Mental Distress on the Rise in the United States

Strikes 1 in 10 adults at least 14 days a month

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By
HealthDay Reporter

THURSDAY, Oct. 21, 2004 (HealthDayNews) -- Ten percent of American adults say they suffer from stress, depression and other forms of mental distress that affect them at least 14 days a month.

From 1993 to 2001, the prevalence of U.S. adults with "frequent mental distress" increased from 8.4 percent to 10.1 percent of the population. There were substantial differences among racial and ethnic groups, as well as men and women, and household incomes, said a review in the Oct. 22 issue of Morbidity and Mortality Weekly Report, published by the U.S. Centers for Disease Control and Prevention.

The overall increase was "significant," said Rosemarie Kobau, co-author of the report and a public health advisor in the CDC's division of adult and community health.

"This should raise alarms across the board," said Bob Carolla, a spokesman for the National Alliance for the Mentally Ill. "Among other things, Congress needs to pass mental health insurance parity and take other steps to ensure access to treatments."

The study authors said the findings point to the need for programs to reduce the stigma associated with mental disorders and to reduce disparities between groups of people.

According to the report, as many as one in five American adults has a mental disorder in any given year. Frequent mental distress is a category defined as 14 or more days in the past 30 days during which mental health, as reported by the individual, was "not good." Fourteen days a month is a marker for doctors to look for clinical depression and anxiety disorders in people.

The authors of this study looked at a representative sample of almost 1.3 million adults throughout the 50 states and the District of Columbia. Participants were asked to respond to the question, "Now, thinking about your mental health, which includes stress, depression, and problems with emotions, for how many days during the past 30 days was your mental health not good?"

Frequent mental distress (FMD) was most common among American Indians/Alaska Natives (14.4 percent) and non-Hispanic whites and blacks (12.9 percent). It was least common among Asian/Pacific Islanders (6.2 percent). Among non-Hispanic whites, FMD increased from 8.1 to 9.7 percent and, for non-Hispanic blacks, from 9.5 to 11.3 percent.

Regardless of the racial/ethnic group, those with higher socioeconomic status were less likely to have FMD.

Frequent mental distress was also more prevalent among women than men in all racial/ethnic groups except Asian/Pacific Islanders and American Indians/Alaska Natives. The prevalence of FMD was highest among women who identified themselves as non-Hispanic (14.3 percent) and American Indians/Alaska Natives (12.5 percent). Next came non-Hispanic white women (11.1 percent), Hispanic women (9.5 percent), non-Hispanic black women (9.2 percent), and Asian/Pacific Islanders (7.7 percent).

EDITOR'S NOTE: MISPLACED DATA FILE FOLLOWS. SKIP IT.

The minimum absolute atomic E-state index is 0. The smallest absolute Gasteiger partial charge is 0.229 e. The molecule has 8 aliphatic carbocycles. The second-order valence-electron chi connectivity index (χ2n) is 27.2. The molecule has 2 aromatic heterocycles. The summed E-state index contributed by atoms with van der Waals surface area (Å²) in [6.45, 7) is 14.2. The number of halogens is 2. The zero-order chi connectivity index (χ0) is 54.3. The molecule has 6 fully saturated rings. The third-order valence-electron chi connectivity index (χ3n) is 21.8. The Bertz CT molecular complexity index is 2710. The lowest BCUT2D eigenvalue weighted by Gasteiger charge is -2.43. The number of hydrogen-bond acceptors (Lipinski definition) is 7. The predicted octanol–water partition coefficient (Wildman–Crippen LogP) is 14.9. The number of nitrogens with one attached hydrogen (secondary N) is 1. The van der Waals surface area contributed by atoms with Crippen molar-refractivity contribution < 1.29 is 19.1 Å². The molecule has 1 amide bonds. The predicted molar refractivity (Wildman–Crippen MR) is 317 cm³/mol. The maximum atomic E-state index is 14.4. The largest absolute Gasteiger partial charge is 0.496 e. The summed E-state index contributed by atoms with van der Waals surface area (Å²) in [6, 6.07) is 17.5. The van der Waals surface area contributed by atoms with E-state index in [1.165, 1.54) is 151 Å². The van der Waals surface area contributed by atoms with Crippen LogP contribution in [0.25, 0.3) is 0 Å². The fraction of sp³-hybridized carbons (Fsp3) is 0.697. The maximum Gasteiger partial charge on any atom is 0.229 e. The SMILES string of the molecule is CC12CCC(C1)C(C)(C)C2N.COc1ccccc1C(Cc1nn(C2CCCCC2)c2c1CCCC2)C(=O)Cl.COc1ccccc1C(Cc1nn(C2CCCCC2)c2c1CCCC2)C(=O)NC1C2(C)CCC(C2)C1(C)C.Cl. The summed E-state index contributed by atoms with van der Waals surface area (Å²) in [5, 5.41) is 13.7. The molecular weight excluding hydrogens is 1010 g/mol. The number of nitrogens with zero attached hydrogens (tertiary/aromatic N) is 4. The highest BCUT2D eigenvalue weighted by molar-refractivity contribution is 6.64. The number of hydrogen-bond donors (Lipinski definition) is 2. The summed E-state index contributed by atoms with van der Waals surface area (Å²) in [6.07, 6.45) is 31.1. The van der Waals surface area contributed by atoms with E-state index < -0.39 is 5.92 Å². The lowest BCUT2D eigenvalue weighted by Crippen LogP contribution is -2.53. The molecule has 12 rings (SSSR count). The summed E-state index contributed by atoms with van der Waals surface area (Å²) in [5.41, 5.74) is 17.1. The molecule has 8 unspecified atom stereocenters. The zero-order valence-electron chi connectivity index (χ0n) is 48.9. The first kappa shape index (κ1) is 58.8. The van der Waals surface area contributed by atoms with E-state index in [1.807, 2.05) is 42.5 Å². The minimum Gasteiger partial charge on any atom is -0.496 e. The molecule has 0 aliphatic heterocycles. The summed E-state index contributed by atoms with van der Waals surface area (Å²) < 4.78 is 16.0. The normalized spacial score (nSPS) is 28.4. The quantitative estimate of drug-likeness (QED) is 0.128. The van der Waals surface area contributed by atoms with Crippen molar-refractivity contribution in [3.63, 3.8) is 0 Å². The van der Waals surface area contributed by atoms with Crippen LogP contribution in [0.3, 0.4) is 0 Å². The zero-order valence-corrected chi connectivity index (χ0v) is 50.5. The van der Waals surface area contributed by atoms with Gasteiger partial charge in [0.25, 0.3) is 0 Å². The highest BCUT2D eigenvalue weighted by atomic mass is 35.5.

In all racial/ethnic groups, FMD rates were higher among respondents who were younger, female, separated, divorced, widowed, had less than a high school education, carried no health insurance, were unemployed or unable to work, or who earned less than $15,000 a year.

"The findings are important from a public-health perspective because they identify disparities across population groups," Kobau said. "We've identified some vulnerable populations, young people, women, those with low socioeconomic status, so we can intervene in those groups and help reduce the level of frequent mental distress."

The disparities are also important because they may indicate other, unhealthy behaviors. "Mood can influence beliefs and attitudes towards health [and] coping styles and can impair self-management or adherence to treatment regimens," Kobau said.

It's not clear why the overall figures increased, although the study did include the period immediately following the terrorist attacks of Sept. 11, 2001. "I would think that it might have an effect, but we did not look at that specifically," Kobau said.

"It's hard to attribute any one factor to the increase," she added. Although socioeconomic status played a role, it did not account for the whole picture.

Higher rates of frequent mental distress among women might be explained by higher disclosure rates.

Indeed, less stigma surrounding mental disorders may have increased reporting among various groups.

"People are willing to self-disclose or seek help more than they did," Carolla said. "Keep in mind that from 1993 to 2001, you had the Surgeon General's report [on Americans' mental health] and you had Tipper Gore speaking out. The other part of it is that our medical knowledge is becoming better. Practitioners are spotting and identifying and diagnosing the problem sooner than they did before."

More information

The National Alliance for the Mentally Ill has more information on mental illness.

SOURCES: Bob Carolla, spokesman, National Alliance for the Mentally Ill, Arlington, Va.; Rosemarie Kobau, M.P.H., public health advisor, division of adult and community health, U.S. Centers for Disease Control and Prevention, Atlanta; Oct. 22, 2004, Morbidity and Mortality Weekly Report

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